Sultan Qaboos Grand Mosque – Muscat, Oman

The first place we decided to visit in the Omani capital was the Sultan Qaboos Grand Mosque. But we haven’t read much about the place before, so we just decided to drive there directly. It turned out that we cannot get in to the mosque at any random hour, there is dedicated slot for visitors. So we needed to come back at another day. Read our full review below to know all the useful and necessary details upfront your visit at Sultan Qaboos Grand Mosque.

History of Sultan Qaboos Grand Mosque

In 1992, Sultan Qaboos bin Said, the then Sultan of Oman, directed that his country should have a Grand Mosque. A competition for its design took place in 1993 and after a site was chosen at Bausher construction commenced in December 1994. Building work took six years and seven months. The mosque is built from 300,000 tonnes of Indian sandstone. The newly built Grand Mosque was inaugurated by Sultan of Oman on May 4, 2001 to celebrate 30 years of his reign. 

Things to see at Sultan Qaboos Grand Mosque

Ladies Musalla – Ladies Praying Hall

When we enter the main gate the first place that we can visit is the Ladies Musalla (Ladies Prayer Hall) that can accommodate 750 worshipers. It’s relatively small, as it is smaller than the Main Musalla, but in reality this was the biggest Ladies Prayer Hall that we could have ever seen in Oman.

Of course you need to remove your shoes and place them on the shoes-shelf before entering. Inside only a limited space of the carpet is available to step on, the rest of the area it’s only to view and they keep it unaccessible with fences.

Main Musalla – Main Praying Hall

The Main Musalla or prayer hall is square and 74.4 by 74.4 metres with a central dome rising to a height of 50 metres above the floor. The dome and the main minaret are the mosque’s chief visual features. The Main Musalla can hold over 6500 worshippers.

The Carpet

A major feature of the design of the interior is the prayer carpet which covers the floor of the prayer hall. It contains, 1,700,000,000 knots, weighs 21 tonnes and took four years to produce, and brings together the classical Persian Tabriz, Kashan and Isfahan design traditions. 28 colors in varying shades were used, the majority obtained from traditional vegetable dyes. It used to be the largest single-piece carpet in the world, but is now the second, after the Sheikh Zayed Mosque in Abu Dhabi

This hand-woven carpet was produced by Iran Carpet Company at the order of the Diwan of the Royal Court of Sultanate. The carpet measures over 70 by 60 metres, and covers the 4,343 m2 area of the praying hall.

The Minaret

You need to queue to get closer to the 90 meter high Minaret and people all respect the rules and provide sufficient time for everyone to worship and / or take pictures of the Minaret.

The Chandelier

The chandelier above the praying hall is 14 metres tall and was manufactured by the Italian company Faustig. Since the mosque is 90 metres high, the chandler looks proportional, but it used to be the world’s largest chandelier. Before again being replaced in this respect by the Sheikh Zayed Mosque in Abu Dhabi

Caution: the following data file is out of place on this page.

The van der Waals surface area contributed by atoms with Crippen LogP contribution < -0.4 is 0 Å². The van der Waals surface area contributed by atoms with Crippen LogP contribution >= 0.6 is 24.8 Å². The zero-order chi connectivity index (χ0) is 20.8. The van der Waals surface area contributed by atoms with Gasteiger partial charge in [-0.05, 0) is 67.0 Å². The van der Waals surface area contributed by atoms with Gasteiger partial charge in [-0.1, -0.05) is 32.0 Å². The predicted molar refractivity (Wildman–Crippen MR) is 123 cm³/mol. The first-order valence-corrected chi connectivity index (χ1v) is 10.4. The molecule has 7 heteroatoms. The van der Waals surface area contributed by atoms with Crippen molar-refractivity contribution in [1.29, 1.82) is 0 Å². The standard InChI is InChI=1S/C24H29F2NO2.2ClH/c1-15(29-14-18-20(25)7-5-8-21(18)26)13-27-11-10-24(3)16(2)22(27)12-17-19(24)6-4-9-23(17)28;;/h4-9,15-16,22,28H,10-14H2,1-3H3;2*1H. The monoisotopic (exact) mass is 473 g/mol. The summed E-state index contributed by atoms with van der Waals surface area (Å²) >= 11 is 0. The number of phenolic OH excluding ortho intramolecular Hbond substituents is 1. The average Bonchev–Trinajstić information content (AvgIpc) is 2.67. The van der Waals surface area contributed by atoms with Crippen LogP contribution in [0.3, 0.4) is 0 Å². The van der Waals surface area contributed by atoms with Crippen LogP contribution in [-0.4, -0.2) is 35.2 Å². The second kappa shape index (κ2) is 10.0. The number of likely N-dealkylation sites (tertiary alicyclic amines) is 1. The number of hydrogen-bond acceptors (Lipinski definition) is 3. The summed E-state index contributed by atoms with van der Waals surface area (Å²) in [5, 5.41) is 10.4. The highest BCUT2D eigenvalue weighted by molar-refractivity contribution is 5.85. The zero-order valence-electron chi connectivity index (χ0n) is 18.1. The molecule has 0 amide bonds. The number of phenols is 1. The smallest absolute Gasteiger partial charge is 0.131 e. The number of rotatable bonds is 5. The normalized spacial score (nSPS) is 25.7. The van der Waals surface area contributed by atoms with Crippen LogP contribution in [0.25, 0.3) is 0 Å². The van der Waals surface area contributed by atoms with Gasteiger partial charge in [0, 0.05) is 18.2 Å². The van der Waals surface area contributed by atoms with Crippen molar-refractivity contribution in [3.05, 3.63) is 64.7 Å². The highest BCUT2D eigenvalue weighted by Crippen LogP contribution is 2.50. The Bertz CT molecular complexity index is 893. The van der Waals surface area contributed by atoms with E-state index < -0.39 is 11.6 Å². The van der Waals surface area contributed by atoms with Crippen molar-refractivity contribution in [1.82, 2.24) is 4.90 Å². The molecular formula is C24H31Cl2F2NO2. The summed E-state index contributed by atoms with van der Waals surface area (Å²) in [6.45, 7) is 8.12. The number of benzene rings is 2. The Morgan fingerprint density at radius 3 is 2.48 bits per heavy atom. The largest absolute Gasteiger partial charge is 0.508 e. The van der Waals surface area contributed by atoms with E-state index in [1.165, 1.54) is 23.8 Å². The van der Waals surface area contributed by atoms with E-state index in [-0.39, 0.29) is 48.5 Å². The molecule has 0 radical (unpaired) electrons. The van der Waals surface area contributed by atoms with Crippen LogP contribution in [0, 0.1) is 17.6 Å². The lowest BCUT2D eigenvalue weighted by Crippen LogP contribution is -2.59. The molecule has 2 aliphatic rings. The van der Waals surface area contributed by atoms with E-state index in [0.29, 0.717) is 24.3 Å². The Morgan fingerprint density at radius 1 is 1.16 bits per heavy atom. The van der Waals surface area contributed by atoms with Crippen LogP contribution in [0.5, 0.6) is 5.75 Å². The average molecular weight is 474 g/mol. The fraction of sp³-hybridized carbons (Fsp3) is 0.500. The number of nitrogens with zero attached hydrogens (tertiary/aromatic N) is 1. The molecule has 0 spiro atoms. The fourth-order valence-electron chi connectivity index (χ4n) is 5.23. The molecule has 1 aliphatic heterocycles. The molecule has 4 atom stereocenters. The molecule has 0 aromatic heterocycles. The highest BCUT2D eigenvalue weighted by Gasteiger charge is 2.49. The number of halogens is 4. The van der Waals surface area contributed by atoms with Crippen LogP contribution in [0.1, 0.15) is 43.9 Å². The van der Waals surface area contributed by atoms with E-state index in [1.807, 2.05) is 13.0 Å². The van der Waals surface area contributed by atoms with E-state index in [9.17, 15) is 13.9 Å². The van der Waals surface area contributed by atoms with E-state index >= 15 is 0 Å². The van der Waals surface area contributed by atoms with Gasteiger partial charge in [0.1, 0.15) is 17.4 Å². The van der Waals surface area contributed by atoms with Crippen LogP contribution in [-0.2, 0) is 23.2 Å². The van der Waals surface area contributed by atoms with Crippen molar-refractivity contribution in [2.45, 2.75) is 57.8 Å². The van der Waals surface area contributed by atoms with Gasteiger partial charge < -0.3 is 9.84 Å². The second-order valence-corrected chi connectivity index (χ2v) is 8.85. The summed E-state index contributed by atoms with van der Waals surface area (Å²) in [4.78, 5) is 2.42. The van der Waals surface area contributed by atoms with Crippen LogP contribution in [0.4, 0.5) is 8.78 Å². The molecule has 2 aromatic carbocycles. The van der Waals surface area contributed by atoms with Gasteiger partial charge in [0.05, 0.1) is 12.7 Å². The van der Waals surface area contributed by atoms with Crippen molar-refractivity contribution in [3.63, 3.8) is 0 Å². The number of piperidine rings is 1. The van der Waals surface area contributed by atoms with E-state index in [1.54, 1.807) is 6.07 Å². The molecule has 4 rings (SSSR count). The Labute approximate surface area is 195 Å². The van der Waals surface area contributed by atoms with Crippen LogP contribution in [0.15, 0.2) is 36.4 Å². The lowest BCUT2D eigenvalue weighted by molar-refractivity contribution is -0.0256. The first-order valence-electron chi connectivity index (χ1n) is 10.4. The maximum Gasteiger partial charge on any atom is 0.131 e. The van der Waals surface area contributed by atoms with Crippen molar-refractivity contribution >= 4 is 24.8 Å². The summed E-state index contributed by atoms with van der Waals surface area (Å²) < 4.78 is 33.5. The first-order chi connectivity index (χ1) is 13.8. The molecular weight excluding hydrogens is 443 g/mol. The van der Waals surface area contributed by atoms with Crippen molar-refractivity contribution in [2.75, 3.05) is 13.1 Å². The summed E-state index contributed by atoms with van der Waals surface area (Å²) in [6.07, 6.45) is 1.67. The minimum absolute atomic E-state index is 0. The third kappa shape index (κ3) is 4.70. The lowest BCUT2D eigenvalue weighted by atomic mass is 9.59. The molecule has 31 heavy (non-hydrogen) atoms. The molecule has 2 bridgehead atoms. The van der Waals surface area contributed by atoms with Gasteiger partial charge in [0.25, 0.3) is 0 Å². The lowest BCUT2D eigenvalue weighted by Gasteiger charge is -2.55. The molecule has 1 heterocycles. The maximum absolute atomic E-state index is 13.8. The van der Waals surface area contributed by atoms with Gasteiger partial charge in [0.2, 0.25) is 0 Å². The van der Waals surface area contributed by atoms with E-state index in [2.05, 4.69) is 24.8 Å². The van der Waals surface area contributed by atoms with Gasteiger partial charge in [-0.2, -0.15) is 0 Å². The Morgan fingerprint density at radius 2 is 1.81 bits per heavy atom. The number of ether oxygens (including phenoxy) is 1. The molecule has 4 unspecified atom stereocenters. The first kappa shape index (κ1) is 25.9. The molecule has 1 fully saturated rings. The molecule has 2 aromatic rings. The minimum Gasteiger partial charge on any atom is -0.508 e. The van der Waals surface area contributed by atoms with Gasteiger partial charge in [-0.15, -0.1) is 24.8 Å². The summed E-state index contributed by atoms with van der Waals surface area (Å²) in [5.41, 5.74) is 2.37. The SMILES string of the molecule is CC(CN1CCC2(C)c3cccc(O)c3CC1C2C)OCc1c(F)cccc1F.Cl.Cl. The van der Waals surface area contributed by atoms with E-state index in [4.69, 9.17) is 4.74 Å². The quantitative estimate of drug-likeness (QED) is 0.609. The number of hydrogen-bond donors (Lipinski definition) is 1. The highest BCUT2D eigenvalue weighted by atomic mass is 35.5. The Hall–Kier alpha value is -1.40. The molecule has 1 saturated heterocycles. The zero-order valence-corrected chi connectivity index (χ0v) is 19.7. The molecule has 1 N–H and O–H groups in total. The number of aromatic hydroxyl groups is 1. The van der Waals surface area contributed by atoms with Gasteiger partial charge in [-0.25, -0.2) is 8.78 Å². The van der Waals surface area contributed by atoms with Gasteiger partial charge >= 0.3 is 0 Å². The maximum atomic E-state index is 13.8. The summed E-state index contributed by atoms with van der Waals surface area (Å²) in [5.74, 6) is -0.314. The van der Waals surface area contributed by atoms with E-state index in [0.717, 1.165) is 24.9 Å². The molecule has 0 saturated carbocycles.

It weighs 8.5 tons, includes 600,000 crystals. 1,122 halogen bulbs complete with dimming system, and includes a staircase for maintenance within the chandelier. Thirty-four smaller chandeliers of the same design are hung in other parts of the building.

The Courtyards

The outer paved ground can hold 8000 worshipers. There is additional space available in the interior courtyard and the passageways. Making a total capacity of up to 20,000 worshipers.

The Corridors

The corridors seem like a secure wall surrounding the mosque’s building and meet through the five minarets. That delineate the borders of the mosque’s location and symbolise the five pillars of Islam. The length of the north and south corridors is 240 metres each.

Arabic Patterns

The corridors have been divided into halls, each containing a decoration and different patterns from a specific Islamic culture. It’s really worth walking through all the corridors. And admiring and learning about all the types of the Arabic patterns, they are all fantastic!

How to get to Sultan Qaboos Grand Mosque

The most convenient way to visit is using your own car. Other than that, you can get a taxi from the airport or anywhere in the city. Several bus lines (A1, 1, 8 & 12) also have routes that pass near the mosque. The nearest station to Sultan Qaboos Grand Mosque is Al Maha bus stop, which is 13 minutes’ walk away.

When to visit Sultan Qaboos Grand Mosque

For non-muslim people the mosque is open only on Thursdays between 10-11 in the morning. You need park your car at the visitors’ parking and from there to walk to the directed entrance. Where many organisers will guide you further. They will check your outfit if it’s in line with local laws and customs to enter the mosque.

This information was valid in July 2022. For more updated information about the most updated entry requirements, visit their official website.

How to dress to visit Sultan Qaboos Grand Mosque

You need to dress according to the required dress code in accordance with local laws and customs and wear respectful clothing. As a woman you need to cover hair and whole body. Your face can stay uncovered. As a man you need to cover shoulders and knees only. If you are not this way – that they check upon entrance, before entering the territory of the mosque – you won’t be able to enter.

For more information about the most updated entry requirements, visit their official website.

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